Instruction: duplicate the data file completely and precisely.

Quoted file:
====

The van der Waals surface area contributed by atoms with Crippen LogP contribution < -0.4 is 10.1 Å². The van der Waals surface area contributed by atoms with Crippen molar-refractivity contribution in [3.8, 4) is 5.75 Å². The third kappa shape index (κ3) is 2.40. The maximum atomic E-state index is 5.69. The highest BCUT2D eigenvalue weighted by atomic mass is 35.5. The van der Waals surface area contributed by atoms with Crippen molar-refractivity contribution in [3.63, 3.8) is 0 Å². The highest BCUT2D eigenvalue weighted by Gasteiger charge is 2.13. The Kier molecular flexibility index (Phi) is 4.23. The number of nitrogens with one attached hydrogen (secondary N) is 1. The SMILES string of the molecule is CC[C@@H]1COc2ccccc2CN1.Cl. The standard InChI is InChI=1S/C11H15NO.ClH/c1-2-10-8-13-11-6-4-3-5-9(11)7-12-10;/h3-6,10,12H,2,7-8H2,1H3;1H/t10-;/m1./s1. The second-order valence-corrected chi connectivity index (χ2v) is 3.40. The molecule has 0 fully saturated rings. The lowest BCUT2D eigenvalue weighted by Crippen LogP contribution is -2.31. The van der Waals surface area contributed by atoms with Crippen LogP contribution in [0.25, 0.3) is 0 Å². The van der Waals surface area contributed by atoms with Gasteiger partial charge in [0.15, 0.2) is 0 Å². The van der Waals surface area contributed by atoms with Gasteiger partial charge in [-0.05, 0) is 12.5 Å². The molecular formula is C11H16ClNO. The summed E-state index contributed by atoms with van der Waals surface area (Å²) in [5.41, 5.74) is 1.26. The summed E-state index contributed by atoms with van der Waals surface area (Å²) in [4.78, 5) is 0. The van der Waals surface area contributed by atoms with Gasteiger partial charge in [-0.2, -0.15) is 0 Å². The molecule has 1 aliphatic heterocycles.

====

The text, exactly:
The van der Waals surface area contributed by atoms with Crippen LogP contribution < -0.4 is 10.1 Å². The van der Waals surface area contributed by atoms with Crippen molar-refractivity contribution in [3.8, 4) is 5.75 Å². The third kappa shape index (κ3) is 2.40. The maximum atomic E-state index is 5.69. The highest BCUT2D eigenvalue weighted by atomic mass is 35.5. The van der Waals surface area contributed by atoms with Crippen molar-refractivity contribution in [3.63, 3.8) is 0 Å². The highest BCUT2D eigenvalue weighted by Gasteiger charge is 2.13. The Kier molecular flexibility index (Phi) is 4.23. The number of nitrogens with one attached hydrogen (secondary N) is 1. The SMILES string of the molecule is CC[C@@H]1COc2ccccc2CN1.Cl. The standard InChI is InChI=1S/C11H15NO.ClH/c1-2-10-8-13-11-6-4-3-5-9(11)7-12-10;/h3-6,10,12H,2,7-8H2,1H3;1H/t10-;/m1./s1. The second-order valence-corrected chi connectivity index (χ2v) is 3.40. The molecule has 0 fully saturated rings. The lowest BCUT2D eigenvalue weighted by Crippen LogP contribution is -2.31. The van der Waals surface area contributed by atoms with Crippen LogP contribution in [0.25, 0.3) is 0 Å². The van der Waals surface area contributed by atoms with Gasteiger partial charge in [0.15, 0.2) is 0 Å². The van der Waals surface area contributed by atoms with Gasteiger partial charge in [-0.05, 0) is 12.5 Å². The molecular formula is C11H16ClNO. The summed E-state index contributed by atoms with van der Waals surface area (Å²) in [5.41, 5.74) is 1.26. The summed E-state index contributed by atoms with van der Waals surface area (Å²) in [4.78, 5) is 0. The van der Waals surface area contributed by atoms with Gasteiger partial charge in [-0.2, -0.15) is 0 Å². The molecule has 1 aliphatic heterocycles.